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African Economic Outlook 2019 Will Be Driven By These 5 Key Trade Policy Actions

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African economic outlook

African Economic Outlook 2019 report is out and the continent is doing just fine. The general economic performance in Africa has continued to make progress. This is because the Gross Domestic Product is to hit 4.0 percent this year. Additionally, this GDP will accelerate to 4.1 percent in 2020. However, to improve employment results and macroeconomics, industry will be required to take the front seat in the growth agenda.  This is captured in the recently released African Economic Outlook 2019 report by African Development Bank. As the African economic growth continues to remain stable, the report singles out five key trade policy actions that will make this dream a reality.

The report paints an exceptionally positive picture for Africa in terms of economic growth prospects. The continent was languishing at a GDP growth of 2.1 percent in 2016. But this shot to 3.6 percent in 2017 and about the same in 2018. The report also recognizes the fact that Africa has not still yet attained a fast enough economic growth rate. That is why it has provided the five key policy actions that could propel Africa’s total gains to 4.5 percent of its GDP, or US$134 billion a year.

African Economic Outlook Report Provides Useful Numbers

African Development Bank publishes African economic outlook report annually since the year 2003.  This flagship report is in order to provide the most important African economic growth statistics for policy formulations. The Bank’s African Economic Outlook 2019 report focused on Africa’s regional integration for prosperity in the continent. The was purpose was to highlight inclusion of trade, and economic collaboration, and the delivery of regional public goods.

People from different walks of life attended the launch of this year’s African Economic Outlook report. This is because there were diplomats, government official and even students in the Bank’s Babacar Ndiaye auditorium in Abidjan, Ivory Coast eager to receive the goodies. In his opening remarks, Charles Boamah, the Bank’s Senior Vice President concurred that “Africa has the means to overcome them by joining hands together and removing barriers to integration and drivers of migration,” even though the report presents overwhelming challenges.

While delivering the storyline of the report, Hanan Morsy, the ADB’s Director of Macroeconomic Policy Forecasting and Research Department, observed that “there is no systemic risk of debt crisis” despite the growing national debt across the continent. In order to curb unemployment, the report noted that Africa needs to create 12 additional jobs annually and increase its industrialization efforts.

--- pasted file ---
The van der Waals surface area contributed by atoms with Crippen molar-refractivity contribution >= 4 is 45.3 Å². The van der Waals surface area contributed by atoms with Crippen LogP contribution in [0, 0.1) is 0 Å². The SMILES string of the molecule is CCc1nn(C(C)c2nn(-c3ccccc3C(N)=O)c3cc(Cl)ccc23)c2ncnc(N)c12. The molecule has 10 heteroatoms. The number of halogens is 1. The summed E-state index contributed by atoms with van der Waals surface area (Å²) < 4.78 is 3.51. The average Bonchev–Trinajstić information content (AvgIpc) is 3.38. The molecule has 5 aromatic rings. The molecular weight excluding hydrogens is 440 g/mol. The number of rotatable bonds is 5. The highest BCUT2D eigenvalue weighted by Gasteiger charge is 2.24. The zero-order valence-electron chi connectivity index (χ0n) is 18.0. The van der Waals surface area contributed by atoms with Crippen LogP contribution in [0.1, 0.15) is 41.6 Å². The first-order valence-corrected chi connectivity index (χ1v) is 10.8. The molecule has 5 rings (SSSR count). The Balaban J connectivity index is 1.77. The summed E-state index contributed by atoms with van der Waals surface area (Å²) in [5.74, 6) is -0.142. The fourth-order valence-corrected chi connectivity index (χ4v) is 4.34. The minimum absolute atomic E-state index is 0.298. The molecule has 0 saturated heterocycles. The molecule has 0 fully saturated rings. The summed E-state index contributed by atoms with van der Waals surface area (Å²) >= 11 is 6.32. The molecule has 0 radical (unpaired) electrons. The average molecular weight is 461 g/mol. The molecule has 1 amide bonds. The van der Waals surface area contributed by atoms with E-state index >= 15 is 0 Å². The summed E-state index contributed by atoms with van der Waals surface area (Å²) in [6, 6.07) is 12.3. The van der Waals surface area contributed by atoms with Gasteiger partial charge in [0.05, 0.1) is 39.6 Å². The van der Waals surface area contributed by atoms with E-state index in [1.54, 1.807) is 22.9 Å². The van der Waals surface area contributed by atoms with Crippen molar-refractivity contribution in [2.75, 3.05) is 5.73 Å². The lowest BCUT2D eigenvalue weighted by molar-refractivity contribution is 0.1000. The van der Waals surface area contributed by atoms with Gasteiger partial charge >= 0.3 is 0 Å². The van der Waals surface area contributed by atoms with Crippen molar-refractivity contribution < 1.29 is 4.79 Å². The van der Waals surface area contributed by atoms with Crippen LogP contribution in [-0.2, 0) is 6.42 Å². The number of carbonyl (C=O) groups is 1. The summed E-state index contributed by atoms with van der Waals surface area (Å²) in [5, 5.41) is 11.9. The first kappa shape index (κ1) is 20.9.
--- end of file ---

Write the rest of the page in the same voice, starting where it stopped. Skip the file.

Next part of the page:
5 Key Trade Policy Actions Needed as Per African Economic Outlook 2019 Report

If Africa is to increase its total gains up to 4.5 percent of its current GDP, it needs to focus on five important policy actions. These key actions that can raise the continent’s gains to US$ 134 billion annually and are as follows;

  • Abolishing all applied bilateral tariffs in the continent.
  • Keeping rules of origin simple, flexible, and transparent.
  • Eliminating all non-tariff barriers on goods and services.
  • Putting into action the Trade Facilitation Agreement according to World Trade Organization. This is in order to lessen cross-border time and transaction costs attached to non-tariff measures.
  • Bargaining with other developing countries to reduce their tariffs and non-tariff barriers, by 50%.

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Business and Development

Pan African eCommerce Giant Jumia Makes History with NYSE listing

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Jumia

Jumia Technologies made history on 10th April 2019 following the approval of the Securities and Exchange Commission (SEC) allowing the pan-African e-commerce giant to sell its shares on the New York Stock Exchange (NYSE). Consequently, Jumia started trading its shares at $14.50 using the ticker symbol JMIA. This makes Jumia Technologies the first African startup to secure major global exchange listing.

Jumia is currently active in fourteen African countries including Nigeria, Ivory Coast, and Tanzania. The e-commerce platform has 81,000 active sellers with over 5,000 direct employees. According to a statement contained in its recent SEC filing, Jumia Technologies added three hundred thousand new active customers in the first quarter of 2019.

Through the sale of its American Depositary Shares, the company can raise up to $316. According to the Corporate Communications officer, Lisette Kwong, Jumia initially set its IPO at $14.50 but it opened and closed at higher prices.

Jumia’s Brief History and Growth

Jumia was co-founded in 2012 by Sacha Poignonnec, Jeremy Hodara, Tunde Kehinde and Raphael Kofi Afaedor. The company was an outgrowth of the Rocket Internet Company. However, its rapid growth allowed it to secure funding from investors like Millicom group, MTN, Orange, Goldman Sachs, and CDC. According to The Guardian, MTN is the largest shareholder with 29.7%. Rocket Internet is second on the log with 20.6%. Other investors and their stake include AXA Africa holdings (5.8%), AEH New Africa eCommerce (8.4%), and Millicom (9.6%).

The two Nigerian co-founders, Raphael Afaedor and Tunde Kehinde are credited with the creation of some of the company’s components including JumiaPay. However, they left the company in 2015 to build other startups.

What Next For Jumia?

Jumia’s share price was up by 61% in early trade. Inasmuch as NASDAQ is traditionally for technology companies, Jumia decided to list on NYSE. The Head of International Capital Markets at the NYSE, Mr. Alex Ibrahim said the company did so because they saw the benefits. According to Ibrahim, the volatility of NYSE is higher than its competitors. Speaking on the listing of the company on NYSE, the co-founders said,

“This achievement has been made possible thanks to the hard work of our teams, the trust of our consumers, as well as the commitment of our sellers and partners. All stakeholders deserve credit for this milestone, and we are just at the beginning of a long and great journey. We are going to continue to focus on our mission and to work even harder to help consumers, sellers, partners, and all stakeholders benefit from this technological revolution.”

Previous Awards

Jumia is attracting lots of attention but the pan-African eCommerce giant is not a stranger to accolades. Some of the awards on Jumia’s archive include;

  • Best New Retail (World Retail Awards 2013)
  • Online Retail Brand of the year (Brand Journalists Association of Nigeria (2013)